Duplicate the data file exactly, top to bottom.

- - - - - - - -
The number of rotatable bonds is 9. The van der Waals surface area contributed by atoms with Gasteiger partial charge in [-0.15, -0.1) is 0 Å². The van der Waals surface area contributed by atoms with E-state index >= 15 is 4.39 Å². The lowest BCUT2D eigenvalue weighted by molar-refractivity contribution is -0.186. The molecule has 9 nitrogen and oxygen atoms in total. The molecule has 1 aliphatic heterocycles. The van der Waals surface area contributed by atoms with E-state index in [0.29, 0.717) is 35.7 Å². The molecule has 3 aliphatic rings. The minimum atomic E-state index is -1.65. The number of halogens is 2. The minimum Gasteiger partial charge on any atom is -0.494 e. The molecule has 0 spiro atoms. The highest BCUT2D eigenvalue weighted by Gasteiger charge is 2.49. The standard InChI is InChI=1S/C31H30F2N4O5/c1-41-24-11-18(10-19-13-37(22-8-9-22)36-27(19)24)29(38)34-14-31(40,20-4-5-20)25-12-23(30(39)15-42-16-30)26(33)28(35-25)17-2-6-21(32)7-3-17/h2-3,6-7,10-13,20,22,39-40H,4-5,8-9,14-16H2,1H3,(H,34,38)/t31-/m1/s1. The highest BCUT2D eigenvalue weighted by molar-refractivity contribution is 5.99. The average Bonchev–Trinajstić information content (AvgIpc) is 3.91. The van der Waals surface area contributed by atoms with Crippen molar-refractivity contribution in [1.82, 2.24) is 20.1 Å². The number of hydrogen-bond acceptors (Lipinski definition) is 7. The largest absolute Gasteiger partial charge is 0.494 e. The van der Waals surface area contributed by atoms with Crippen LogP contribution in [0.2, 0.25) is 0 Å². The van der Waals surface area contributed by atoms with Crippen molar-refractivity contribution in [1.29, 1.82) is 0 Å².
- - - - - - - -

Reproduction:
The number of rotatable bonds is 9. The van der Waals surface area contributed by atoms with Gasteiger partial charge in [-0.15, -0.1) is 0 Å². The van der Waals surface area contributed by atoms with E-state index >= 15 is 4.39 Å². The lowest BCUT2D eigenvalue weighted by molar-refractivity contribution is -0.186. The molecule has 9 nitrogen and oxygen atoms in total. The molecule has 1 aliphatic heterocycles. The van der Waals surface area contributed by atoms with E-state index in [0.29, 0.717) is 35.7 Å². The molecule has 3 aliphatic rings. The minimum atomic E-state index is -1.65. The number of halogens is 2. The minimum Gasteiger partial charge on any atom is -0.494 e. The molecule has 0 spiro atoms. The highest BCUT2D eigenvalue weighted by Gasteiger charge is 2.49. The standard InChI is InChI=1S/C31H30F2N4O5/c1-41-24-11-18(10-19-13-37(22-8-9-22)36-27(19)24)29(38)34-14-31(40,20-4-5-20)25-12-23(30(39)15-42-16-30)26(33)28(35-25)17-2-6-21(32)7-3-17/h2-3,6-7,10-13,20,22,39-40H,4-5,8-9,14-16H2,1H3,(H,34,38)/t31-/m1/s1. The highest BCUT2D eigenvalue weighted by molar-refractivity contribution is 5.99. The average Bonchev–Trinajstić information content (AvgIpc) is 3.91. The van der Waals surface area contributed by atoms with Crippen molar-refractivity contribution in [1.82, 2.24) is 20.1 Å². The number of hydrogen-bond acceptors (Lipinski definition) is 7. The largest absolute Gasteiger partial charge is 0.494 e. The van der Waals surface area contributed by atoms with Crippen LogP contribution in [0.2, 0.25) is 0 Å². The van der Waals surface area contributed by atoms with Crippen molar-refractivity contribution in [1.29, 1.82) is 0 Å².